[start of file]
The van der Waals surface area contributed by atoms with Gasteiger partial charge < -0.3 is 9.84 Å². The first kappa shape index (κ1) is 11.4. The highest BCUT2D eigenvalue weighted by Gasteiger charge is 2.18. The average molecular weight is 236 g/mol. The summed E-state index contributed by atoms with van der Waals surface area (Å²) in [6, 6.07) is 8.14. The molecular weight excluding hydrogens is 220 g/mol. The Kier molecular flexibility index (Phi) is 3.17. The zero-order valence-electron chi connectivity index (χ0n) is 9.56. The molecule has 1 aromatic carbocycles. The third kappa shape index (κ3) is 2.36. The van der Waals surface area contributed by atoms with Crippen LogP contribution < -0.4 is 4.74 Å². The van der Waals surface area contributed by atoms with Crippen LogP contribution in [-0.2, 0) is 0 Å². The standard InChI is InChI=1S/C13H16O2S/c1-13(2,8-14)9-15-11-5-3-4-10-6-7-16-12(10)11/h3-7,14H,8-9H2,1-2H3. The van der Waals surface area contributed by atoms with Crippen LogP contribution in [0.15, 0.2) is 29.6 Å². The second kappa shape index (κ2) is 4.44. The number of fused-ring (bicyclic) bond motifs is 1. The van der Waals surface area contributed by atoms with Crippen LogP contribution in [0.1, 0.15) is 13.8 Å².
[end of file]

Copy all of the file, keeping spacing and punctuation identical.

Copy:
The van der Waals surface area contributed by atoms with Gasteiger partial charge < -0.3 is 9.84 Å². The first kappa shape index (κ1) is 11.4. The highest BCUT2D eigenvalue weighted by Gasteiger charge is 2.18. The average molecular weight is 236 g/mol. The summed E-state index contributed by atoms with van der Waals surface area (Å²) in [6, 6.07) is 8.14. The molecular weight excluding hydrogens is 220 g/mol. The Kier molecular flexibility index (Phi) is 3.17. The zero-order valence-electron chi connectivity index (χ0n) is 9.56. The molecule has 1 aromatic carbocycles. The third kappa shape index (κ3) is 2.36. The van der Waals surface area contributed by atoms with Crippen LogP contribution < -0.4 is 4.74 Å². The van der Waals surface area contributed by atoms with Crippen LogP contribution in [-0.2, 0) is 0 Å². The standard InChI is InChI=1S/C13H16O2S/c1-13(2,8-14)9-15-11-5-3-4-10-6-7-16-12(10)11/h3-7,14H,8-9H2,1-2H3. The van der Waals surface area contributed by atoms with Crippen LogP contribution in [0.15, 0.2) is 29.6 Å². The second kappa shape index (κ2) is 4.44. The number of fused-ring (bicyclic) bond motifs is 1. The van der Waals surface area contributed by atoms with Crippen LogP contribution in [0.1, 0.15) is 13.8 Å².